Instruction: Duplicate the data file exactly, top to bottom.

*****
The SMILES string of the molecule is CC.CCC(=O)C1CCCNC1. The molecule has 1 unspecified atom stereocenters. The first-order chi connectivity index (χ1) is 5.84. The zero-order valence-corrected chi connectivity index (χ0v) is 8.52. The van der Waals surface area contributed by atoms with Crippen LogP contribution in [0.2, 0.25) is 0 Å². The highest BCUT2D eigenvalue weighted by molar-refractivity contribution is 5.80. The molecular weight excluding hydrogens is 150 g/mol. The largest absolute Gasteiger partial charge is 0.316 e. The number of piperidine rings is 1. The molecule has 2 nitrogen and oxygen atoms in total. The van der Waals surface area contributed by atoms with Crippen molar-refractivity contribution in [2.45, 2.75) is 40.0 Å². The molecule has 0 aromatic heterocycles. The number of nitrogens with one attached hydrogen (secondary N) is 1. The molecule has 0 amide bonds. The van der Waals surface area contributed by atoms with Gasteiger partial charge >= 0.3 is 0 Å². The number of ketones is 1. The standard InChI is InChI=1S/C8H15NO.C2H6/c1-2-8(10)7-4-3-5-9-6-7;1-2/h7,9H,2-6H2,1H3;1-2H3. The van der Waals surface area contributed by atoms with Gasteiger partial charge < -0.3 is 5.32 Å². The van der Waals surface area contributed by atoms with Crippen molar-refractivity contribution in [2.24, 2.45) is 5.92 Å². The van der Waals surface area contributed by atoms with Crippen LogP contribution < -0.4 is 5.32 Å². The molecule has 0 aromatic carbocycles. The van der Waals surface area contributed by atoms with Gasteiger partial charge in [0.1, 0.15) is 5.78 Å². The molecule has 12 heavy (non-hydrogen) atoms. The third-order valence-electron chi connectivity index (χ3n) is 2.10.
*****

The SMILES string of the molecule is CC.CCC(=O)C1CCCNC1. The molecule has 1 unspecified atom stereocenters. The first-order chi connectivity index (χ1) is 5.84. The zero-order valence-corrected chi connectivity index (χ0v) is 8.52. The van der Waals surface area contributed by atoms with Crippen LogP contribution in [0.2, 0.25) is 0 Å². The highest BCUT2D eigenvalue weighted by molar-refractivity contribution is 5.80. The molecular weight excluding hydrogens is 150 g/mol. The largest absolute Gasteiger partial charge is 0.316 e. The number of piperidine rings is 1. The molecule has 2 nitrogen and oxygen atoms in total. The van der Waals surface area contributed by atoms with Crippen molar-refractivity contribution in [2.45, 2.75) is 40.0 Å². The molecule has 0 aromatic heterocycles. The number of nitrogens with one attached hydrogen (secondary N) is 1. The molecule has 0 amide bonds. The van der Waals surface area contributed by atoms with Gasteiger partial charge >= 0.3 is 0 Å². The number of ketones is 1. The standard InChI is InChI=1S/C8H15NO.C2H6/c1-2-8(10)7-4-3-5-9-6-7;1-2/h7,9H,2-6H2,1H3;1-2H3. The van der Waals surface area contributed by atoms with Gasteiger partial charge < -0.3 is 5.32 Å². The van der Waals surface area contributed by atoms with Crippen molar-refractivity contribution in [2.24, 2.45) is 5.92 Å². The van der Waals surface area contributed by atoms with Crippen LogP contribution < -0.4 is 5.32 Å². The molecule has 0 aromatic carbocycles. The van der Waals surface area contributed by atoms with Gasteiger partial charge in [0.1, 0.15) is 5.78 Å². The molecule has 12 heavy (non-hydrogen) atoms. The third-order valence-electron chi connectivity index (χ3n) is 2.10.